Michael Hersch - The Vanishing Pavilions return to DISCOGRAPHY Page
Label: Vanguard Classics / Musical Concepts (MC-101)
[2 CD Box Set]
Michael Hersch, piano
Release Date: 2007
"The evening felt downright historic. [Hersch] conjured volcanic gestures from the piano with astonishing virtuosity. Everything unfolds in open-ended, haiku-like eruptions, though built on ideas that recur throughout the 50 movements, from a lamenting, chantlike melody to passages of such speed and density you'd think the complete works of Franz Liszt were played simultaneously within three minutes. Overtly or covertly, The Vanishing Pavilions is about the destruction of shelter (both in fact and in concept) and life amid the absence of any certainty. And though the music is as deeply troubled as can be, its restless directness also commands listeners not to be paralyzed by existential futility."
-- The Philadelphia Inquirer (from the premiere performance)
"... he has composed one of the most unusual pieces in
memory: The Vanishing Pavilions for piano, a work in
two "books," as Hersch describes them, and taking
about two hours and twenty minutes to play. Apart from
his composing, Hersch is a brilliant pianist, and
there could be no better advocate of his own music.
... the work is barely fathomable: reflecting terror,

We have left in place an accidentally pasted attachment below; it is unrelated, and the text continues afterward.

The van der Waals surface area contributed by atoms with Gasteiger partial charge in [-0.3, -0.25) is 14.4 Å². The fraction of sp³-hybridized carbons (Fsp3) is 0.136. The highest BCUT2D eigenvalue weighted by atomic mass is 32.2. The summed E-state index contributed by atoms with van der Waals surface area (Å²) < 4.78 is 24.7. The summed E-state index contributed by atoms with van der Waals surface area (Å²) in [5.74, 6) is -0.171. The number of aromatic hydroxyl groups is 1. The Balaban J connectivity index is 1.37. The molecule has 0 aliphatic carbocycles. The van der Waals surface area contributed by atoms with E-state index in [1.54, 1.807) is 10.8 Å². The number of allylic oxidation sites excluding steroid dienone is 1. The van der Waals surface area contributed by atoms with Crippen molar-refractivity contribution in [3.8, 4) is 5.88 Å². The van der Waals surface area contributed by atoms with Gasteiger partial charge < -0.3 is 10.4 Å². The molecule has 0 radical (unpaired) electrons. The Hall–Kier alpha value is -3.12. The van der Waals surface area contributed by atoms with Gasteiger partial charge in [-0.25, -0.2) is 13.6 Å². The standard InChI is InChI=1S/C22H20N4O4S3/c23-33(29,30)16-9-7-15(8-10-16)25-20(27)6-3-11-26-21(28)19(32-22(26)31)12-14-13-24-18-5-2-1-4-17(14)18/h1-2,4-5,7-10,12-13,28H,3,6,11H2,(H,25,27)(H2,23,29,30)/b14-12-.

agony, wonder. I hesitate to describe it. It seems
both intensely personal and universal. It is
ferocious, desperate, manic; titanic, daunting,
world-containing; visionary, apocalyptic, inexorable.
You sometimes want to look away from it; it can be
terrible to contemplate. And yet you still heed it.
You sense that the piece is both reacting to this
world and striving for something beyond. I intend to
live with The Vanishing Pavilions for a while longer.
It has gotten under my skin, as it must; it has even
disturbed my sleep. A first hearing takes a
considerable amount of time, especially given the
lives so many of us now lead. But one hearing is
plainly insufficient. Michael Hersch has something to
say, and he bears listening to."
-- National Review (2007)
"This is music of raw, elemental gravity, which proceeds at its own unhurried pace. The music of each movement has an immediate, visceral impact; it sounds like it springs from, and speaks to, some deep, primordial place, unmediated by any system or even the niceties of compositional correctness. The variety that Hersch's tonal and gestural palette brings to each movement, as well as the music's restless, unpredictable rhythmic energy, commands the listener's attention. Hersch's performance is stunning in its vitality and virtuosity."